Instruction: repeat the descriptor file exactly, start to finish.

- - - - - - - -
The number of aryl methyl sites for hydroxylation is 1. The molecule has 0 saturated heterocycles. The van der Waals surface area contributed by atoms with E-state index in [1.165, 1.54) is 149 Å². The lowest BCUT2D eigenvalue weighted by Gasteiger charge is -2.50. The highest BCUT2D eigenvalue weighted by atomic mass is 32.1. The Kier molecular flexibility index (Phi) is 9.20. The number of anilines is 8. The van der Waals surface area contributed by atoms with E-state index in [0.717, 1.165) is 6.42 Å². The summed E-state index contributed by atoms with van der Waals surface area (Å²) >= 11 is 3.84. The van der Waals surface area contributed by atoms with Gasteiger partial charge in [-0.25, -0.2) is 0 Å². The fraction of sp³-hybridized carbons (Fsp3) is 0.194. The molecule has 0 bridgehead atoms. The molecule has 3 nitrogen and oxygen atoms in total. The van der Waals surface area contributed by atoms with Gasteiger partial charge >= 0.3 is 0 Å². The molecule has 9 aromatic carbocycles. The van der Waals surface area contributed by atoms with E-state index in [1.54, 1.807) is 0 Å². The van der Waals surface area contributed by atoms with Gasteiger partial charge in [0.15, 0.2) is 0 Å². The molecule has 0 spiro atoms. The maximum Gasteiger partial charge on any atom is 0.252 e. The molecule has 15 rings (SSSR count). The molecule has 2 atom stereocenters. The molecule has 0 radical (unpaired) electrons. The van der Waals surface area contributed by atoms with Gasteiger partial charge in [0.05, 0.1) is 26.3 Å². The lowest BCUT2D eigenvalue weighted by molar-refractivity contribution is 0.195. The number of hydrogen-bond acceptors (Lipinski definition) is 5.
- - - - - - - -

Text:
The number of aryl methyl sites for hydroxylation is 1. The molecule has 0 saturated heterocycles. The van der Waals surface area contributed by atoms with E-state index in [1.165, 1.54) is 149 Å². The lowest BCUT2D eigenvalue weighted by Gasteiger charge is -2.50. The highest BCUT2D eigenvalue weighted by atomic mass is 32.1. The Kier molecular flexibility index (Phi) is 9.20. The number of anilines is 8. The van der Waals surface area contributed by atoms with E-state index in [0.717, 1.165) is 6.42 Å². The summed E-state index contributed by atoms with van der Waals surface area (Å²) >= 11 is 3.84. The van der Waals surface area contributed by atoms with Gasteiger partial charge in [-0.25, -0.2) is 0 Å². The fraction of sp³-hybridized carbons (Fsp3) is 0.194. The molecule has 0 bridgehead atoms. The molecule has 3 nitrogen and oxygen atoms in total. The van der Waals surface area contributed by atoms with Gasteiger partial charge >= 0.3 is 0 Å². The molecule has 9 aromatic carbocycles. The van der Waals surface area contributed by atoms with E-state index in [1.54, 1.807) is 0 Å². The van der Waals surface area contributed by atoms with Gasteiger partial charge in [0.15, 0.2) is 0 Å². The molecule has 0 spiro atoms. The maximum Gasteiger partial charge on any atom is 0.252 e. The molecule has 15 rings (SSSR count). The molecule has 2 atom stereocenters. The molecule has 0 radical (unpaired) electrons. The van der Waals surface area contributed by atoms with Gasteiger partial charge in [0.05, 0.1) is 26.3 Å². The lowest BCUT2D eigenvalue weighted by molar-refractivity contribution is 0.195. The number of hydrogen-bond acceptors (Lipinski definition) is 5.